With the surprising firing of New York Yankees manager Joe Girardi, general manager Brian Cashman has opened up one of the most coveted, yet stressful jobs in sports. With no shortage of suitors, Cashman may have his pick of coaches. But being the New York skipper isn’t for everyone—if the players or fans don’t eat you alive, the media will. As a result, the Bronx Bombers are instituting a new step in their interview process: All candidates will meet with news media after being interviewed by the team.
While no doubt good for off-season ratings on the Yankees’ YES Network, this move is something that more teams are doing as they look for the best fit to lead their teams. The thought is that it takes a certain kind of person to manage in cities like New York, and if candidates can’t take the heat during the hot stove season, there’s no way they’ll survive baseball’s dog days of summer.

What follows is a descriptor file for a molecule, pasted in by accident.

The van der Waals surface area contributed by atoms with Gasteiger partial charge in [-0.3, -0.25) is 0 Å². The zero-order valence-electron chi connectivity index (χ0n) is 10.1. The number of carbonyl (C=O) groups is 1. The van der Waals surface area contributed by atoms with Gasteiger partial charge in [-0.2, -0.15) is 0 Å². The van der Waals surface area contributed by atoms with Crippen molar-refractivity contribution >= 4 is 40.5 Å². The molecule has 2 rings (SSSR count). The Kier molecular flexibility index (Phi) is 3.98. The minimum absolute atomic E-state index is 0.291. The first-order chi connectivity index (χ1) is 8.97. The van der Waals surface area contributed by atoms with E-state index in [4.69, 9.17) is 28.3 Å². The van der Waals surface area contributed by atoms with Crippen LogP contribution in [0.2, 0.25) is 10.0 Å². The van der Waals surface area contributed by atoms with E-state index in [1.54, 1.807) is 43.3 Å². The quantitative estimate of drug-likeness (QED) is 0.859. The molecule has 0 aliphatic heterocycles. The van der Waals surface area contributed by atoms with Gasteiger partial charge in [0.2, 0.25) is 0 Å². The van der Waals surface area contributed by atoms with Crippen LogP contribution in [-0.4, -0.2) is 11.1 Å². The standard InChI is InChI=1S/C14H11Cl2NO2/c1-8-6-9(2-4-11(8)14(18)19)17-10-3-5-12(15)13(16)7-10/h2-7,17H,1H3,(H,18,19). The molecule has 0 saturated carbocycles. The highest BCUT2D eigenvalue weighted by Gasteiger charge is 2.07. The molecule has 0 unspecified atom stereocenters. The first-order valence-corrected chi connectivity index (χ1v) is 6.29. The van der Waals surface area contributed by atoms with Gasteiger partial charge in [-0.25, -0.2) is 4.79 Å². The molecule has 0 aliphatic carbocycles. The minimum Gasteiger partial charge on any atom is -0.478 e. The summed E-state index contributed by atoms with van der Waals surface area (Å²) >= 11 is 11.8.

It’s also representative of a broader, cross-industry trend in management. From Richard Branson to Elon Musk, and all business leaders in between, handling the press is becoming just as important as putting out products, whether your company’s objective is to fly to the moon, maximize returns for investors, or get its name engraved on the World Series trophy.
But despite this new box on the job requirements, it’s not like Girardi has handled the New York media poorly, says Cashman. If anything, the team executive said, Girardi’s firing was was more about his ability to communicate inside the clubhouse than outside of it.
As for who could do it better, that remains to be seen. Brad Ausmus is reportedly currently near the top of the Yankees’ list. Though seemingly a long shot, it’s possible the next Yankees manager could be Alex Rodriguez. Cashman didn’t discount the theory, and some Yankee players think he’d be a good choice. As for his media savvy credentials, A-Rod is currently an analyst on Fox Sports. So, he ticks that box, for sure.